The top strategies for people empowerment and enablement in learning organisations: 1. Institute personnel policies that reward learners. 2. Create self-managed work teams 3. Empower employees to learn and produce (informant workers with knowledge about financial, technical, and other data so that they can make wiser decisions)4 4. Encourage leaders to model and demonstrate learning

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5. Invite leaders to champion learning processes and projects 6. Balance learning and development needs of the individual and organisation 7. Encourage and enhance customer participation in organisation learning 8. Provide education opportunities for community 9. Build long-term learning partnerships with vendors and suppliers 10. Maximise learning from alliances and joint ventures

Knowledge Management in Learning Organisations Knowledge has become more important for organisations than financial resources, market position, technology, or any other company asset. Individuals may come and go, but valuable knowledge cannot be lost or the company starves to death. The knowledge subsystem refers to the management of acquired and generated knowledge or the organisation. It includes the acquisition, creation, storage, transfer, and utilisation of knowledge.

Acquisition: Organisations acquire knowledge from both external and internal sources. Companies can acquire information from the external environment through various methods, for example conferences,

consultants, benchmarking other organisations, hiring new staff and collaborating with other organisations. Internal collection of knowledge means learning from what other parts of the organisation are doing. It should be noted that information acquired is subject to perceptual filters

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that influence what information the organisation listens to and accepts. In addition, acquiring knowledge is not always intentional.

Creation of knowledge is generative. Marquardt refers to Nonaka and Takeuchi’s four patterns of creative knowledge production that happen at the transformations of tacit and explicit and individual and shared knowledge. The other mentioned knowledge creation approaches are action learning, systematic problem solving (current situation and problems), and experimentation (opportunities and possibilities) and learning from past experiences (including failures).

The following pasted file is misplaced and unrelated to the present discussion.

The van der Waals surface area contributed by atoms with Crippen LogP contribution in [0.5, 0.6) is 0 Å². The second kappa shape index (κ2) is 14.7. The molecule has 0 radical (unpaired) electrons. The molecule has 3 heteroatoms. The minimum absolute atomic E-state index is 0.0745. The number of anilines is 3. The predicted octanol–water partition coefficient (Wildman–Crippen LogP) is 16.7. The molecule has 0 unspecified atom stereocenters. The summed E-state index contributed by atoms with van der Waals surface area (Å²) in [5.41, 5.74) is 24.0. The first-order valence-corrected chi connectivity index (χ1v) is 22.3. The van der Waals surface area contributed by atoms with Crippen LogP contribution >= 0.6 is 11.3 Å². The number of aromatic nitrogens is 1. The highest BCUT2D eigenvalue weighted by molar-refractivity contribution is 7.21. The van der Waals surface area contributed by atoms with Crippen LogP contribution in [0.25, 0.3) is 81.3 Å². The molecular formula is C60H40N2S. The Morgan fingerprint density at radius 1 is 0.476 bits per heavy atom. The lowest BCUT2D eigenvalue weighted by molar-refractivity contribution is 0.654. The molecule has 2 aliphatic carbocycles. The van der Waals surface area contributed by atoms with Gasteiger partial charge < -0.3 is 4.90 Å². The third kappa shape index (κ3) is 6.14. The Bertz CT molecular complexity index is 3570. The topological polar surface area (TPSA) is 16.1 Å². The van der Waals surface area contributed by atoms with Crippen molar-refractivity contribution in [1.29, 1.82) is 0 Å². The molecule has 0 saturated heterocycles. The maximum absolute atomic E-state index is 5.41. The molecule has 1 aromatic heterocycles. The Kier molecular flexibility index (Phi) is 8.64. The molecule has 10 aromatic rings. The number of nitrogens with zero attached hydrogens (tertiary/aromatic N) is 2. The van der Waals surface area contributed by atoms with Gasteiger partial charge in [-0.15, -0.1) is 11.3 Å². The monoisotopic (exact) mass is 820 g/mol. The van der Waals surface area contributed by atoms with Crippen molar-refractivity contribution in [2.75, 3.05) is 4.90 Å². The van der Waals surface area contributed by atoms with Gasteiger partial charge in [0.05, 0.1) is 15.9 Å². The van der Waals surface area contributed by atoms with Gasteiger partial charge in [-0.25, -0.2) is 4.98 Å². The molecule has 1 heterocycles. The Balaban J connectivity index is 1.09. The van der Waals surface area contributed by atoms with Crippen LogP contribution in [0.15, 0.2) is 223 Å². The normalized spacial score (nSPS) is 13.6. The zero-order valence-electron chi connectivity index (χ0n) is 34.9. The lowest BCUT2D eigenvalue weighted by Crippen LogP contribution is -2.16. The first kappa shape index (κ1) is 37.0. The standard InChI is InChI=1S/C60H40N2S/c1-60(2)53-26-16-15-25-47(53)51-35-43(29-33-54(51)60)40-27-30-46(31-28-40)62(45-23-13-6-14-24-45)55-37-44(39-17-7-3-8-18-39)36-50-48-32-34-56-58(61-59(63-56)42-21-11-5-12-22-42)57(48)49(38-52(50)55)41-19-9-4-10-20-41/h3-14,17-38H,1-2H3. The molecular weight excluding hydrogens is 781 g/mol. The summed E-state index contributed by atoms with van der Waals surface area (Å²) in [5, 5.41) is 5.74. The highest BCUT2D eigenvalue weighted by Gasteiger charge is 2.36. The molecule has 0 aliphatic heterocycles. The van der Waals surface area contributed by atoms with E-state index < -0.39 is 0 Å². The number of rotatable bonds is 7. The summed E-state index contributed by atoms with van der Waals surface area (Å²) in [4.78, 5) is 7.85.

Storage and retrieval: In order to store knowledge, on organisation must first determine what is important to retain and then how best to retain it. Knowledge storage involves technical (records, databases, etc.) and human processes (collective and individual memory, consensus). The knowledge stored should be:  Structured and stored so the system can find and deliver it quickly and correctly. (Information will be retrieved by different groups of people in different manners)  Divided into categories such as facts, policies, or procedures on a learning-need basis  Organised so that it can be delivered in a clear and concise way to the user  Accurate, timely, and available to those who need it.

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The retrieval of knowledge may be either controlled (users trigger retrieval) or automatic (situations trigger retrieval). Knowledge transfer and utilisation involves the mechanical, electronic and interpersonal movement of information and knowledge both

intentionally (memos, reports, training, briefings, tours, mentoring, etc.) and unintentionally (job rotation, stories, task forces, informal networks etc.). Four factors may limit the transfer: cost, cognitive capacity of receiving unit, message delay due to priorities of sending knowledge, and message modification or distortion of meaning either intentionally or


Ten strategies for knowledge management: 1. Create expectation that everyone is responsible for collecting and transferring knowledge 2. Systematically capture relevant knowledge external to the organisation. 3. Organise learning events within the organisation to capture and share knowledge 4. Develop creative and generative ways of thinking and learning 5. Encourage and reward innovations and inventions 6. Train staff in storage and retrieval of knowledge 7. Encourage team mixing and job rotation to maximise knowledge transfer across boundaries 8. Develop a knowledge base around the values and learning needs of the organisation